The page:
Hands-on Experiences Put Broadcaster’s Career on the Fast Track

Hands-on Experiences Put Broadcaster’s Career on the Fast Track

by Dave Cranshaw
UNH Today Editor


Jon Mozes ’12 admits that when he was growing up he would turn down the sound while playing sports video games and announce the action. Still, he didn’t really catch the bug for sports broadcasting until he arrived at UNH.

His first big break came when the resident assistant in his dorm, who happened to be the program director at WNHU, approached him about being a color commentator for a women’s basketball game. He did a few games, and by the end of his first year on campus he had broadcast all the home baseball games. Throughout his four years at UNH, he served as a broadcaster or public address announcer for nearly every sport at UNH.

Jon Mozes '12 (right)

“I was fortunate to be at a university that had ample opportunities to call basketball, baseball and football and get a chance to learn how to call games in a way that a listener could understand the action on the field,” he said.

Today, he is a public relations assistant and a member of the broadcast team for home games of the Trenton Thunder, the Double-A affiliate of the New York Yankees. He also does play-by-play for high school football and basketball games of the week aired on WNPV in Lancaster, Pa., and serves as a broadcaster and public address announcer for Rider University and the University of Pennsylvania.

An enduring memory of his career thus far was being the voice of the Gary SouthShore RailCats, an independent league baseball team in Gary, Ind., during their championship season last year. Soon after calling the last out of the title tilt, he was on the field as part of the celebration.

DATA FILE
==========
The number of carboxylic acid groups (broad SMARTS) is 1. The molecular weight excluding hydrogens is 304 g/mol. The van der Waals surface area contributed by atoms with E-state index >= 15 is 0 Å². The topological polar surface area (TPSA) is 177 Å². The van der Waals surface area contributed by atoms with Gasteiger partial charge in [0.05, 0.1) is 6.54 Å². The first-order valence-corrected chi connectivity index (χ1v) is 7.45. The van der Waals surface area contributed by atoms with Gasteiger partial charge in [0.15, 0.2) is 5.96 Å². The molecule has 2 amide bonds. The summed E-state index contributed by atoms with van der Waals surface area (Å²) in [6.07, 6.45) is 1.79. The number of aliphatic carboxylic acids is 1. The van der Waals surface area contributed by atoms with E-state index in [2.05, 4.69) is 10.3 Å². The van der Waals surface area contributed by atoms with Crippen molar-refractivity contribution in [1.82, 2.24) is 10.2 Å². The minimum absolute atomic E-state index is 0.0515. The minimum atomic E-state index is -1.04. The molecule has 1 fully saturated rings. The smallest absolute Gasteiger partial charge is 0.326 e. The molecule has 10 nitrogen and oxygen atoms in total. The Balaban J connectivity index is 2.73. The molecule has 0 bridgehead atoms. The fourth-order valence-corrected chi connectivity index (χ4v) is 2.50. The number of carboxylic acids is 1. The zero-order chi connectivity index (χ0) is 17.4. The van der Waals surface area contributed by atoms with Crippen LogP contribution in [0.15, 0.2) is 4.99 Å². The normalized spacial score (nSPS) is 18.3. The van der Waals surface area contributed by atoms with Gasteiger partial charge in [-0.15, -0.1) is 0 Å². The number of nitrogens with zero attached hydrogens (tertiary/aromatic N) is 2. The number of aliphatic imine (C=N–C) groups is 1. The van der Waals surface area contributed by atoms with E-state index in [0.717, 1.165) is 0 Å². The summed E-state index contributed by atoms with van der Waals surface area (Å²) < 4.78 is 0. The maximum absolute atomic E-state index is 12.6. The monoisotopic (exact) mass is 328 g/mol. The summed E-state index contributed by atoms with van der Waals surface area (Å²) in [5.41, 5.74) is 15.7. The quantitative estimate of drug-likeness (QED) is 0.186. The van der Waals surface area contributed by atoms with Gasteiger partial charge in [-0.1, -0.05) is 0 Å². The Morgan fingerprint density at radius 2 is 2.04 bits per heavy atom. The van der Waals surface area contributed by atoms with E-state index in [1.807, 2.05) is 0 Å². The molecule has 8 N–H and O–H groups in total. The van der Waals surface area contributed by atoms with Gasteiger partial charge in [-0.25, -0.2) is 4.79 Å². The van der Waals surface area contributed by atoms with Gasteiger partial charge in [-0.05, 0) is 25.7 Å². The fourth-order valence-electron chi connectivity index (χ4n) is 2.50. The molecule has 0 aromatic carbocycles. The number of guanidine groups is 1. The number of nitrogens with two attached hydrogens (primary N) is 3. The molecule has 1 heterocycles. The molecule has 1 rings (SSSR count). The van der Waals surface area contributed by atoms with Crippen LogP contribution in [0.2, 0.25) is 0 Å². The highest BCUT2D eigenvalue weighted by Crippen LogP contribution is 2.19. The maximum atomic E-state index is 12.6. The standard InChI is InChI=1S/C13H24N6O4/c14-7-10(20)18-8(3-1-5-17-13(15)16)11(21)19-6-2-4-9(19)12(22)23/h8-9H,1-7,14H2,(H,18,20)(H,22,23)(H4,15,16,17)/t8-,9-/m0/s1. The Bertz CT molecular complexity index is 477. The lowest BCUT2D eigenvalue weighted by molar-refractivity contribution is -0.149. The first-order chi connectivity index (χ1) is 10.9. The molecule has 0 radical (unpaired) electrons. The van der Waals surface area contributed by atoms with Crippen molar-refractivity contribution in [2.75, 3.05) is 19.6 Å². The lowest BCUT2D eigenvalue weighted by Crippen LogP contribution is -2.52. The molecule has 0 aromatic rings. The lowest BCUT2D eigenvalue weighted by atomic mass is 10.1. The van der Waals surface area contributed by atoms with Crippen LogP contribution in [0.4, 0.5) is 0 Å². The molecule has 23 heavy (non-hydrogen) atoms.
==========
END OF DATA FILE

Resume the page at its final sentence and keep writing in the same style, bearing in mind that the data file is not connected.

As the party on the field broke up, Mozes headed back to the press box to write his post-game story and post the news on social media and the team’s website. After finishing his work, he hustled down to the team bus, figuring he would be the last one to board for the trip back home. But the championship celebration was still in full swing. “It was such a joyous moment,” he said, “and it was something I’ll never forget.”

Mozes believes it was his hands-on experiences at UNH – he also hosted a weekly coaches show and served as a production assistant for an afternoon drive-time program on ESPN Radio – that put his career on the fast track.

“Had I gone to another university, I may not have been able to call any of the major sports until my senior year,” he said. “I have read about Malcolm Gladwell’s theory of 10,000 hours of practice to achieve mastery in a field, and while I may not have hit that point just yet I got a heck of a start on it at UNH.”


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